Court of Appeals of Texas, Twelfth District, Tyler
IN THE INTEREST OF A.B AND A.A.D., CHILDREN IN THE INTEREST OF A.D.B., A CHILD
FROM THE 145TH JUDICIAL DISTRICT COURT NACOGDOCHES COUNTY,
consisted of Worthen, C.J., Hoyle, J., and Neeley, J.
appeals the termination of his parental rights. In three
issues, he challenges the legal and factual sufficiency of
the evidence to support the trial court's termination
order. We affirm.
the father of A.B. and A.D.B. On December 15, 2014, the
Department of Family and Protective Services (the Department)
filed an original petition for protection of A.B. for
conservatorship, and for termination of R.B.'s parental
rights. On June 1, 2015, under a separate case
number, the Department filed an original petition for
protection of A.D.B. for conservatorship, and for termination
of R.B.'s parental rights. The Department was appointed
temporary managing conservator of the children, and R.B. was
appointed temporary possessory conservator with limited
rights and duties to the children.
cases were tried together. At the conclusion of the trial on
the merits, the trial court found, by clear and convincing
evidence, that R.B. had engaged in one or more of the acts or
omissions necessary to support termination of his parental
rights under subsections (D) and (E) of Texas Family Code
Section 161.001(b)(1). The trial court also found that
termination of the parent-child relationship between R.B.,
A.B., and A.D.B. was in the children's best interest.
Based on these findings, the trial court ordered that the
parent-child relationship between R.B., A.B., and A.D.B. be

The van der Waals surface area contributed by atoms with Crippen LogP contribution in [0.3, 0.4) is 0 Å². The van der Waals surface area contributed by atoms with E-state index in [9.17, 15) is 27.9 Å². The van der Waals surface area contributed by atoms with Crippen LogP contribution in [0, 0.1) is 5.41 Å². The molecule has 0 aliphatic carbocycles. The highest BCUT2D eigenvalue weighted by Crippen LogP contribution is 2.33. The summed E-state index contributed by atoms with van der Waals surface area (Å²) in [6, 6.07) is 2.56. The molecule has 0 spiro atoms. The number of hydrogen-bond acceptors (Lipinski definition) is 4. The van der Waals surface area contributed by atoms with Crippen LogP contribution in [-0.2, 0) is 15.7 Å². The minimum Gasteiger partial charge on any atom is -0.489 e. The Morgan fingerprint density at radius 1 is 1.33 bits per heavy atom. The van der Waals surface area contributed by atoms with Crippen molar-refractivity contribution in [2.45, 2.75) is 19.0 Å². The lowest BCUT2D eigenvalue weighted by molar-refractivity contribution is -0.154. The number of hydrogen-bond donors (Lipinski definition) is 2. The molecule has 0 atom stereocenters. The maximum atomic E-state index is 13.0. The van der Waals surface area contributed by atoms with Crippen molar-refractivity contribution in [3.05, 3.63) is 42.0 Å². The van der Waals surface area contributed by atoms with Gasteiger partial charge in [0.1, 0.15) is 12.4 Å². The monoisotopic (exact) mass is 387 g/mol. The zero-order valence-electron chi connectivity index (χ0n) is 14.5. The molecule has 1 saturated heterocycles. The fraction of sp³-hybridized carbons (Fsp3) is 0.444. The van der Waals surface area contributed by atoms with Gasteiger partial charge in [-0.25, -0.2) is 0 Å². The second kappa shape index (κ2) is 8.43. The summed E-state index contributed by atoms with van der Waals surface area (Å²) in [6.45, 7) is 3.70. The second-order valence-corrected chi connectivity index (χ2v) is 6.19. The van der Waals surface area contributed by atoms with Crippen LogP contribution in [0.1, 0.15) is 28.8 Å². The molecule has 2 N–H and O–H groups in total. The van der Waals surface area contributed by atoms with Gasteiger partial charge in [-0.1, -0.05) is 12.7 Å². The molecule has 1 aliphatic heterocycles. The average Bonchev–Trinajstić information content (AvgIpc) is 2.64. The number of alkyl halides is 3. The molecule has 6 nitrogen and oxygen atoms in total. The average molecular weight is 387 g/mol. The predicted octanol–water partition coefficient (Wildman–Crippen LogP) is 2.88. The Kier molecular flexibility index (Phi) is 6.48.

terminated. The trial court also filed findings of fact and
conclusions of law. This appeal followed.
of Parental Rights
termination of parental rights embodies fundamental
constitutional rights. Vela v. Marywood, 17 S.W.3d
750, 759 (Tex. App.-Austin 2000), pet. denied per
curiam, 53 S.W.3d 684 (Tex. 2001); In re J.J.,
911 S.W.2d 437, 439 (Tex. App.-Texarkana 1995, writ denied).
Because a termination action "permanently sunders"
the bonds between a parent and child, the proceedings must be
strictly scrutinized. Wiley v. Spratlan, 543 S.W.2d
349, 352 (Tex. 1976); In re Shaw, 966 S.W.2d 174,
179 (Tex. App.-El Paso 1998, no pet.).
161.001 of the family code permits a court to order
termination of parental rights if two elements are
established. Tex. Fam. Code Ann. § 161.001 (West Supp.
2016); In re J.M.T., 39 S.W.3d 234, 237 (Tex.
App.-Waco 1999, no pet.). First, the parent must have engaged
in any one of the acts or omissions itemized in the second
subsection of the statute. Tex. Fam. Code Ann. §
161.001(b)(1) (West Supp. 2016); Green v. Tex. Dep't
of Protective & Regulatory Servs., 25 S.W.3d 213,
219 (Tex. App.-El Paso 2000, no pet.); In re J.M.T.,
39 S.W.3d at 237. Second, termination must be in the best
interest of the child. Tex. Fam. Code Ann. §
161.001(b)(2) (West Supp. 2016); In re J.M.T., 39
S.W.3d at 237. Both elements must be established by clear and
convincing evidence, and proof of one element does not
alleviate the petitioner's burden of proving the other.
Tex. Fam. Code Ann. § 161.001; Wiley, 543
S.W.2d at 351; In re J.M.T., 39 S.W.3d at 237.
clear and convincing standard for termination of parental
rights is both constitutionally and statutorily mandated.
Tex. Fam. Code Ann. § 161.001; In re J.J., 911
S.W.2d at 439. Clear and convincing evidence means "the
measure or degree of proof that will produce in the mind of
the trier of fact a firm belief or conviction as to the truth
of the allegations sought to be established." Tex. Fam.
Code Ann. § 101.007 (West 2014). The burden of proof is
upon the party seeking the deprivation of parental rights.
In re J.M.T., 39 S.W.3d at 240.
confronted with both a legal and factual sufficiency